|Year : 2022 | Volume
| Issue : 1 | Page : 78-81
Rehabilitation using dental implants following closure of large alveolar cleft defect by HYDIS-TB appliance: One-year follow-up
Navneet Singh1, Neha Bhutiani2, Tulika Tripathi1, Priyank Rai1
1 Department of Orthodontics and Dentofacial Orthopedics, Maulana Azad Institute of Dental Sciences, New Delhi, India
2 Department of Orthodontics and Dentofacial Orthopedics, University College of Medical Science, Delhi, India
|Date of Submission||17-Jun-2021|
|Date of Acceptance||12-Aug-2021|
|Date of Web Publication||01-Jan-2022|
Dr. Tulika Tripathi
Department of Orthodontics and Dentofacial Orthopedics, Maulana Azad Institute of Dental Sciences, New Delhi - 110 002
Source of Support: None, Conflict of Interest: None
Restoration of missing oral tissues in patients with cleft lip and palate is the biggest challenge in their rehabilitation. In this report, we described the postdistraction rehabilitation and 1-year follow-up of the regenerated bone by implant-supported prosthesis and orthodontic tooth movement. A novel distraction appliance regenerated natural bone which is compatible for both implant placement and orthodontic tooth movement, thereby restoring adequate function and esthetics.
Keywords: Alveolar defect, implant in distracted bone, orthodontics in regenerated bone
|How to cite this article:|
Singh N, Bhutiani N, Tripathi T, Rai P. Rehabilitation using dental implants following closure of large alveolar cleft defect by HYDIS-TB appliance: One-year follow-up. J Cleft Lip Palate Craniofac Anomal 2022;9:78-81
|How to cite this URL:|
Singh N, Bhutiani N, Tripathi T, Rai P. Rehabilitation using dental implants following closure of large alveolar cleft defect by HYDIS-TB appliance: One-year follow-up. J Cleft Lip Palate Craniofac Anomal [serial online] 2022 [cited 2022 Jan 25];9:78-81. Available from: https://www.jclpca.org/text.asp?2022/9/1/78/333640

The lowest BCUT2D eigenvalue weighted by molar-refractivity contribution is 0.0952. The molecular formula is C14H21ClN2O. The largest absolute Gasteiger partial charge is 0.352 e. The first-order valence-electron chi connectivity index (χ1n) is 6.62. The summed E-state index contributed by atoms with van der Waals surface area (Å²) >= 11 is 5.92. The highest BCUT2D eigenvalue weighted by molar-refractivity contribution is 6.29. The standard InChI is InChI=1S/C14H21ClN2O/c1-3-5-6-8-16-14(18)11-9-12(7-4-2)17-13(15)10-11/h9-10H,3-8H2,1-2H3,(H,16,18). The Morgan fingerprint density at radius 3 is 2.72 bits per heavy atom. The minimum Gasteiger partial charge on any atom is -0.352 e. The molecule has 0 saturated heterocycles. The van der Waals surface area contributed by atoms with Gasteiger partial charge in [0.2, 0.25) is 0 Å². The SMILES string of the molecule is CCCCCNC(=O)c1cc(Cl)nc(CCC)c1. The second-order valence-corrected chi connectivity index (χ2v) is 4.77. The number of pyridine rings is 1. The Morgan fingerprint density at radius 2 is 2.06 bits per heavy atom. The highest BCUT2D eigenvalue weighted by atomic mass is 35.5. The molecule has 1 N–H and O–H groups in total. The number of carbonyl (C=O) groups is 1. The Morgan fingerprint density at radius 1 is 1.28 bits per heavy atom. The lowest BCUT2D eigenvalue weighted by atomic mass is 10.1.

| Introduction|| |
The missing tissues in the region of the cleft pose a great challenge to the successful rehabilitation for patients with cleft lip and palate. The various options for the replacement of missing teeth include a removable partial denture, conventional fixed prostheses, or implant-supported prosthesis. In cases with large cleft defect, fixed prosthesis can be given only after bone grafting which may fail if the defect is >11 mm. Furthermore, the fixed prosthesis may be challenging due to compromised bone support of teeth adjacent to defect. In such cases, removable partial dentures were advocated but cause resorption of the underlying alveolar bone due to compression.
Distraction osteogenesis has emerged as a promising technique for natural hard and soft-tissue regeneration in such cases. We have devised a tooth-borne distractor appliance (HYDIS-TB) to overcome the shortcomings of existing appliances such as docking of transport segment superiorly, inadvertent tipping of teeth, and incomplete closure of bony defect on the nasal side. Thus, good quality and optimum quantity of bone to support implants for functional and esthetic rehabilitation could be regenerated. The current report showed the rehabilitation and 1-year follow-up of our previously published case where distraction osteogenesis was done to regenerate the deficient bone to restore the patient's occlusion.
| Case report|| |
A 25-year-old male with repaired bilateral cleft lip; unilateral maxillary right alveolar defect and left facial cleft defect had been undergoing treatment in our department [Figure 1]. The maxillary arch was expanded to relieve crowding which revealed a large alveolar cleft measuring 15 mm [Figure 2]. HYDIS-TB appliance was successfully used with trifocal distraction [Figure 3], resulting in obliteration of cleft defect. Two transport segments were created by giving the vertical osteotomy cuts distal to the second premolar on the right side and distal to the lateral incisor on the left side. The horizontal osteotomy was performed 5 mm cervical to root apices of the teeth contained in the transport segments. The new bone was regenerated between the maxillary right second premolar-first molar and left lateral incisor-canine regions. In the current rehabilitative phase, the following clinical problems were identified; 8 mm space present mesial and distal to the second premolar in the maxillary right quadrant, whereas 7.5 mm space was present mesial and distal to the canine in the maxillary left quadrant, anterior edge-to-edge bite, well-rounded regenerated alveolar ridge in the region of distraction, which had adequate width for implant placement [Figure 4].
The patient had Class III skeletal bases (ANB-2°) with retrognathic maxilla (SNA 75°), average growth pattern (FMA 25°), and unfavorably impacted 28, 38, and 48 [Figure 4].